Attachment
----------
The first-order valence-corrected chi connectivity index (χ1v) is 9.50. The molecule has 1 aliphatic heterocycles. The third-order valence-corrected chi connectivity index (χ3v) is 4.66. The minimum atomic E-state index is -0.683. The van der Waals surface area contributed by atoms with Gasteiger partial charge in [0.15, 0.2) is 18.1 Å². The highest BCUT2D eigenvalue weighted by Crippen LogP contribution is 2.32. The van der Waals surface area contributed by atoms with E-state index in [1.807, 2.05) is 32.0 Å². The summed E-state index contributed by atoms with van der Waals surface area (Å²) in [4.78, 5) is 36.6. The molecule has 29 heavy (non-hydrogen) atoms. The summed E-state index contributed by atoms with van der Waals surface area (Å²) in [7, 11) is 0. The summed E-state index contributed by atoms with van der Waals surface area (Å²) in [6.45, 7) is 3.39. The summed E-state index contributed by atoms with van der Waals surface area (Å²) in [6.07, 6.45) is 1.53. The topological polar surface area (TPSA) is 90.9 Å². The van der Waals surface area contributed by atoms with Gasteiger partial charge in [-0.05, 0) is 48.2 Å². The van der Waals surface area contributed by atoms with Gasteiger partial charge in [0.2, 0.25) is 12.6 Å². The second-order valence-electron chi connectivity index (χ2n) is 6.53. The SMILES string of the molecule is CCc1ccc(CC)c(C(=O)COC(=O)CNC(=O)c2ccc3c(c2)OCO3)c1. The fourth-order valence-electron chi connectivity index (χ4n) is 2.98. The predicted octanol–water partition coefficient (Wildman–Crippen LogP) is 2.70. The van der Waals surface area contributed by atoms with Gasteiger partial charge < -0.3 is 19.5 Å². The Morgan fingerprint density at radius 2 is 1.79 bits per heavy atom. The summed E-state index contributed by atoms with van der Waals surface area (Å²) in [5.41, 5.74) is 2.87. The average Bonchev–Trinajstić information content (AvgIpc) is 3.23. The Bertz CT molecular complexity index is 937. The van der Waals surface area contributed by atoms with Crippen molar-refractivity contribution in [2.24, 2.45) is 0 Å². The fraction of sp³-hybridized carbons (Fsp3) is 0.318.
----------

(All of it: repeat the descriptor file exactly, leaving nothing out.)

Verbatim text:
The first-order valence-corrected chi connectivity index (χ1v) is 9.50. The molecule has 1 aliphatic heterocycles. The third-order valence-corrected chi connectivity index (χ3v) is 4.66. The minimum atomic E-state index is -0.683. The van der Waals surface area contributed by atoms with Gasteiger partial charge in [0.15, 0.2) is 18.1 Å². The highest BCUT2D eigenvalue weighted by Crippen LogP contribution is 2.32. The van der Waals surface area contributed by atoms with E-state index in [1.807, 2.05) is 32.0 Å². The summed E-state index contributed by atoms with van der Waals surface area (Å²) in [4.78, 5) is 36.6. The molecule has 29 heavy (non-hydrogen) atoms. The summed E-state index contributed by atoms with van der Waals surface area (Å²) in [7, 11) is 0. The summed E-state index contributed by atoms with van der Waals surface area (Å²) in [6.45, 7) is 3.39. The summed E-state index contributed by atoms with van der Waals surface area (Å²) in [6.07, 6.45) is 1.53. The topological polar surface area (TPSA) is 90.9 Å². The van der Waals surface area contributed by atoms with Gasteiger partial charge in [-0.05, 0) is 48.2 Å². The van der Waals surface area contributed by atoms with Gasteiger partial charge in [0.2, 0.25) is 12.6 Å². The second-order valence-electron chi connectivity index (χ2n) is 6.53. The SMILES string of the molecule is CCc1ccc(CC)c(C(=O)COC(=O)CNC(=O)c2ccc3c(c2)OCO3)c1. The fourth-order valence-electron chi connectivity index (χ4n) is 2.98. The predicted octanol–water partition coefficient (Wildman–Crippen LogP) is 2.70. The van der Waals surface area contributed by atoms with Gasteiger partial charge < -0.3 is 19.5 Å². The Morgan fingerprint density at radius 2 is 1.79 bits per heavy atom. The summed E-state index contributed by atoms with van der Waals surface area (Å²) in [5.41, 5.74) is 2.87. The average Bonchev–Trinajstić information content (AvgIpc) is 3.23. The Bertz CT molecular complexity index is 937. The van der Waals surface area contributed by atoms with Crippen molar-refractivity contribution in [2.24, 2.45) is 0 Å². The fraction of sp³-hybridized carbons (Fsp3) is 0.318.